We continue to pursue our commitment to facilitate affordable access to farmland. We have incorporated an innovative provision in several recent farmland protection projects that ensures the farm, once protected, will be used for agricultural purposes and when sold, will be sold at agricultural value. We also made several new matches in our farmer and landowner match program. Since starting that program we have made more than 60 such connections. Through this work we have kept more than 2,000 acres of land in productive agricultural use or, as in many cases, restored the land to its former use; we have also contributed to the creation or expansion of a large number of business enterprises.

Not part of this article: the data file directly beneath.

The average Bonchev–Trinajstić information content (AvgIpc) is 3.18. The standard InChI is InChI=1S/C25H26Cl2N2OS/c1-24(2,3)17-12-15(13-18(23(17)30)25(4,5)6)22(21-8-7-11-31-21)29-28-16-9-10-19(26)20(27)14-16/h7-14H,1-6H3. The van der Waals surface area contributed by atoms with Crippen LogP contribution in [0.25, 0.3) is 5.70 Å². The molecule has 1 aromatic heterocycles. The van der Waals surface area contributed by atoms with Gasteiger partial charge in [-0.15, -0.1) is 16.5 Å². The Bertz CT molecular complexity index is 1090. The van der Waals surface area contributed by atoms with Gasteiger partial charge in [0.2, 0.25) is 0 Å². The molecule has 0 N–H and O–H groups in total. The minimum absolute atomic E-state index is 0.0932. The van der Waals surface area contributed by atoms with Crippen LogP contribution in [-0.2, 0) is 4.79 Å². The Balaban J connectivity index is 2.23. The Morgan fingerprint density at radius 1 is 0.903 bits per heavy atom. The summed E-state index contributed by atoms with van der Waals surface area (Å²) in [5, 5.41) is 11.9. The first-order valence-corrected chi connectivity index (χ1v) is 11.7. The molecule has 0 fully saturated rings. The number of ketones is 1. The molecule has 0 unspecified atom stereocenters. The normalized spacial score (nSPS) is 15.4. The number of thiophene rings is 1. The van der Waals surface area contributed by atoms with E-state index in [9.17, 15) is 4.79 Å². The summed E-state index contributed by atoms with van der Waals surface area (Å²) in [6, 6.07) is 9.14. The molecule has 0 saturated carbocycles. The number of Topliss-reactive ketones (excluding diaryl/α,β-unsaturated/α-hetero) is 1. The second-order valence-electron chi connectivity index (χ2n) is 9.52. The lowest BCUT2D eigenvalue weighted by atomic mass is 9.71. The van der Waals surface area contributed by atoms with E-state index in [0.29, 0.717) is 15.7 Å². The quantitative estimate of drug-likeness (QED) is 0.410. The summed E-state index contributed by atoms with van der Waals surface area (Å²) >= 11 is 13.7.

Our nine Public Conservation Areas provide many miles of trails through 2,400 acres of fields, forests, hills and dales that represent the magnificent variety of landscapes and ecosystems to be found in Columbia County. Thousands of people visited these properties to hike, jog, snow shoe, bird watch, fish, walk their dogs and generally find peace and renewal in the natural world. For the fourth year in a row, we provided outdoor summer employment to local high school students working as “Greenagers.” A team of students from Taconic Hills built an impressive stone stairway and otherwise improved the trail system at High Falls, in Philmont. And a team from Taconic Hills built a new ridgeline trail at our recently expanded Round Ball Mountain Conservation Area in Ancram. We instituted a new management regime at the Ooms Conservation Area to prioritize its value as much-needed habitat for grassland bird species. And working with a terrific group of volunteers, we initiated a multi-year study of the dazzling array of grassland and other bird and native pollinator species found at that site.